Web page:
Friday, December 24, 2010

Friday 80s Flashback for December 24, 2010

[Winter Holidays: Week 4] -- Welcome to the fourth and final installment of the Winter Holidays-themed 80s flashbacks. Yes, I took time out my own busy Christmas Eve to bring you a brief respite from your holiday preparations. And what a collection we have today!

Read and hear more after the jump.

Flashback #1:  "I have had to fight, almost every night | Down through these centuries | That is when I say, oh yes, yet again | Can you stop the cavalry?" Our first flashback today is posted in honor of the Christmas Truce of December 24, 1914. Although the song has very clear Christmas sentiments, it didn't start out as a Christmas song. But it is now one of the most familiar Christmas singles in Britain and Germany. According to Wikipedia, the song was released in France in the summer of 1980, but didn't get to the British charts until late November when someone at Stiff Records noticed it had a "specific style of brass instruments and bells in the chorus as a 'Christmas' style theme" as well as the line, "I wish I was at home, for Christmas" [see entry at Wikipedia]. The video itself is even set in the trenches of World War I. So, in memory of those German and British soldiers who held a brief truce 96 years ago today, and in honor of our fighting men and women stationed around the world and unable to make it home for the holidays, whatever holidays they may observe, here is "Stop the Cavalry," by Jona Lewie.

Flashback #2
"If you want the world to know | We won't let hatred grow | Put a little love in your heart." Anyone who knows me also knows that I am a huge fan of Charles Dickens' "A Christmas Carol." I love the story and I love many of the adaptations that have brought the characters to life on film. Bill Murray's 1988 film, Scrooged, is endearing in its own way, but it is certainly not one of the better adaptions. Scrooged did, however, boast a wonderful ending theme song that paired Annie Lennox and Al Green for a classic DeShannon hit from the 60s. The result is nothing short of brilliant. Whatever holiday you choose to celebrate (or ignore) this time of year, I'm sure you will agree that the message of this top ten hit resonates across all spiritual traditions. 

Flashback #3"Every child must be made aware | Every child must be made to care | Care enough for his fellow man | To give all the love that he can." In September 1977, Bing Crosby taped a television special, Bing Crosby's Merrie Olde Christmas. One of his special guests was David Bowie, who at this time was likely preparing for the release of his 12th solo studio album (Heroes). In what can only be described as one of the more bizarre moments to occur on television in the 70s, Bowie participated in a sketch which cast him as a neighbor-come-calling. After sharing a few words about Christmas traditions, Bowie and Crosby sing a unique duet of "The Little Drummer Boy." Yes, you read that correctly. Bing "Mr. White Christmas" Crosby sang a Christmas carol with David "Aladdin Sane" Bowie. Well, that's not entirely accurate: Crosby sang "The Little Drummer Boy" while Bowie sang a different melody with new lyrics as a counterpoint to Crosby's pah-rumpa-pum-pums. This new melody was called "Peace on Earth" and was written just hours before the performance because Bowie didn't want to do sing "Drummer Boy." You can read the whole story in this 2006 Washington Post article (and you should). Now, you may be wondering why I am including a song from a '77 TV special as an 80s Flashback. Well, although the song was first recorded and aired in 1977, it was not officially released as a single until 1982 -- about 5 years after Crosby's death. This song is wonderful for so many reasons, and the dichotomies it represents are chief among them: British citizen paired with an American citizen; the past coming together with the (at the time) very current, both in terms of the performers as well as the melodies they sang; lyrics extolling the goal of peace on Earth while the tensions of the Cold War gripped much of the world. Speaking for myself, I cannot think of a better song to end this week's Friday 80s Flashback, especially as it occurs on Christmas Eve.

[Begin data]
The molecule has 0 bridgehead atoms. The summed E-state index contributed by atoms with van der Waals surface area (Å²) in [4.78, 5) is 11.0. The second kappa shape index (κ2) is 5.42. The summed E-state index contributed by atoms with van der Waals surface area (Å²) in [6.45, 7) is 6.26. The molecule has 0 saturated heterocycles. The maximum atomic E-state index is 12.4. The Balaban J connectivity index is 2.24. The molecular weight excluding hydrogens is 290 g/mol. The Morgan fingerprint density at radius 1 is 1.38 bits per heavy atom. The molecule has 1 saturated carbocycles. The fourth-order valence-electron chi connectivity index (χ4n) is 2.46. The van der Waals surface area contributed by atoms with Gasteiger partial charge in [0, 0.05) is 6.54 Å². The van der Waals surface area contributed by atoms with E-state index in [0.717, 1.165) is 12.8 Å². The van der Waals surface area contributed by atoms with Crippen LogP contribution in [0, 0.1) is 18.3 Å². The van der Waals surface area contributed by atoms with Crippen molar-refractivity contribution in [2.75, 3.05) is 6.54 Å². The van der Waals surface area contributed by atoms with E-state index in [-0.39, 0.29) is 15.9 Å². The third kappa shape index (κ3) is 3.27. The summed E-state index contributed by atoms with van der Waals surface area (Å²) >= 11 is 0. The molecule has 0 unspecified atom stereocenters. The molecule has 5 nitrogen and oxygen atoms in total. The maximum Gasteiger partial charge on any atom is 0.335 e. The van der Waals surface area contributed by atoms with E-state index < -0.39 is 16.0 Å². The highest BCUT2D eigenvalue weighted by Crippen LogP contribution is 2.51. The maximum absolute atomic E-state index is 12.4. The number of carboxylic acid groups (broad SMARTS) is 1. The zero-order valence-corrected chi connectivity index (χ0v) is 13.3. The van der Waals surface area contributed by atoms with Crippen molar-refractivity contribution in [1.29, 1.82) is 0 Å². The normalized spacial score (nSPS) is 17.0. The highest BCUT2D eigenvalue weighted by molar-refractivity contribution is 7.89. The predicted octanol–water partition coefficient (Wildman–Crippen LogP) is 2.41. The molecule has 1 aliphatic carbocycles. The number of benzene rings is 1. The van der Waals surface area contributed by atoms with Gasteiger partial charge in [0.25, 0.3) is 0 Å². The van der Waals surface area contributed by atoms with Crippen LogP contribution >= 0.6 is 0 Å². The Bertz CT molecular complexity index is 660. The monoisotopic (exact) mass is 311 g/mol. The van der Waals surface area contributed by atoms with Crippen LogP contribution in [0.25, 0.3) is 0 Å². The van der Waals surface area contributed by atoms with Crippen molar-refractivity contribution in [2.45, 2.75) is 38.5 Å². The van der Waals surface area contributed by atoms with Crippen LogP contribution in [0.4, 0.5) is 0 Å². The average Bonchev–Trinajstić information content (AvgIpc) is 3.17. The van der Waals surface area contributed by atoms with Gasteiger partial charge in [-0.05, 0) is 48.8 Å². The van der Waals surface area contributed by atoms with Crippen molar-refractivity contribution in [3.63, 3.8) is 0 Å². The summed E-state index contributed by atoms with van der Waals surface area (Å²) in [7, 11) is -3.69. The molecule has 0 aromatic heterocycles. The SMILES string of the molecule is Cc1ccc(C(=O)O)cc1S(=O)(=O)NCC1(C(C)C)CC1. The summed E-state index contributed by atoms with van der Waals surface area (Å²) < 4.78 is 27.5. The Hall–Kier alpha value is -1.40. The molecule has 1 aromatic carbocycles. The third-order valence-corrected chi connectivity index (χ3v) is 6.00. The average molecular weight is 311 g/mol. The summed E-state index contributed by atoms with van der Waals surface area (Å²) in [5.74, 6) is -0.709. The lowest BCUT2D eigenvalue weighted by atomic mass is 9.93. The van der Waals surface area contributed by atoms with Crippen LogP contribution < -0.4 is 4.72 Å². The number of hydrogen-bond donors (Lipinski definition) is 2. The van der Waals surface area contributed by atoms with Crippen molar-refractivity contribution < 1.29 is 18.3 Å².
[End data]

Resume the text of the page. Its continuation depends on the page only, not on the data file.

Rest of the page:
Even when the final installment of a special series ends on Christmas Eve, the number of Flashbacks is limited to three. So that's all we have for today, folks. See you next Friday, 80s-philes!

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